Thanks, Len. In July, we lowered the interest rate on our ING led credit facility to LIBOR plus 300 basis points with no LIBOR floor at all times while we were at least 35% drawn. And LIBOR plus 325 basis points with no LIBOR floor at all other times. These rates are contingent upon us maintaining our investment grade credit rating. The size of the facility was also increased to $230 million with an accordion, which would allow for future expansion up to a total of $350 million.

We are appreciative of ING, as well as the rest of the lending group for working with us to lower our cost of debt and to increase our borrowing capacity. We continue to make progress towards our second SBIC license. In the spring, we received a green light letter to file an application for our second fund, which we recently filed. We continue to move through the licensing process and we will provide an update on our next earnings call well sooner as we have something definitive to report.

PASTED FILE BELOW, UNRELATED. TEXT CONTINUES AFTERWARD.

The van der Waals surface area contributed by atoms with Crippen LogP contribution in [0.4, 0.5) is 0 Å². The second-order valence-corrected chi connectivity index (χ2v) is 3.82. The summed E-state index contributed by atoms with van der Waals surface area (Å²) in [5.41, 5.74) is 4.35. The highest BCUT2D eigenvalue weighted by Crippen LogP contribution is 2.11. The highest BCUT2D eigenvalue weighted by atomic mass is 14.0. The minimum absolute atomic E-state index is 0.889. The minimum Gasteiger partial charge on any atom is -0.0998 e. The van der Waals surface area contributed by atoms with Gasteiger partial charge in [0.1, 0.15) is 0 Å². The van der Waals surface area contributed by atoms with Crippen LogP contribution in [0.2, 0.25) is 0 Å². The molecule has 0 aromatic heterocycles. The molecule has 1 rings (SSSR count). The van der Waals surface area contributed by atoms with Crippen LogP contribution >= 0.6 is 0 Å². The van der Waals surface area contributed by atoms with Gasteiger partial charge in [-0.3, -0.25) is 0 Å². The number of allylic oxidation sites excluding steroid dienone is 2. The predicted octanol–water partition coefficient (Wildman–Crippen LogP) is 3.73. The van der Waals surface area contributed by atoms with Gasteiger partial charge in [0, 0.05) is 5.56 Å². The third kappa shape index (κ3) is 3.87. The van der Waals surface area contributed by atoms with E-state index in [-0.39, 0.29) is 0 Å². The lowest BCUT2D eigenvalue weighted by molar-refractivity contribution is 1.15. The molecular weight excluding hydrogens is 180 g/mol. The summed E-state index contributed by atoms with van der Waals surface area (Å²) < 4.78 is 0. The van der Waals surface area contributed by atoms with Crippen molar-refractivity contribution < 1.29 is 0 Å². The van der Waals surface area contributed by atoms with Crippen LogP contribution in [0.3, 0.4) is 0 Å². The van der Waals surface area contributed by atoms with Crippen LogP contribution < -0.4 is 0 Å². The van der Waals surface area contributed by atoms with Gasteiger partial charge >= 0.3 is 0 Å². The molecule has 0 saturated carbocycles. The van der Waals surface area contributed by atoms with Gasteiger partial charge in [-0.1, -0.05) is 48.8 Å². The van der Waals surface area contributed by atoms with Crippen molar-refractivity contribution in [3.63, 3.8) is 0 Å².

Our first SBIC fund is fully drawn on the maximum $150 million in debentures. Of the $150 million, $138.3 million is fixed to extremely favorable pricing, which we previously announced and the final $11.7 million, we’ll have its pricing fixed in about a month.

I’m now going to turn it over to our CFO, Bill Craig.

William H. Craig

Thanks, Bernie. With respect to our balance sheet as of June 30, 2011, total assets were $1.05 billion, which included total investments of $1.05 billion at fair value, cash and cash equivalents of $17.6 million, and total assets of $1.09 billion. Liabilities were $318.1 million, which included $150.0 million of SBA debentures payable and $152.0 million of convertible senior notes payable. At June 30, 2011 net assets were $775.6 million, and our net asset value per share was $10.72.

With respect to our operations, total investment income for the three months ended June 30, 2011 was $32.4 million. This was comprised of $29.0 million of interest income including $3.6 million of fixed interest and $3.3 million of fee income.

We ended with net investment income per common share of $0.25 and earnings per common share of $0.31. For the three months ended June 30, 2011 we recorded net unrealized appreciation of $18.5 million. This gives us $14.0 million of net reclassifications to realize losses and $7.1 million of net unrealized depreciation on equity investments offset by a $1.7 million net unrealized depreciation on debt investments and $0.9 million of net unrealized depreciation on our interest rate swap.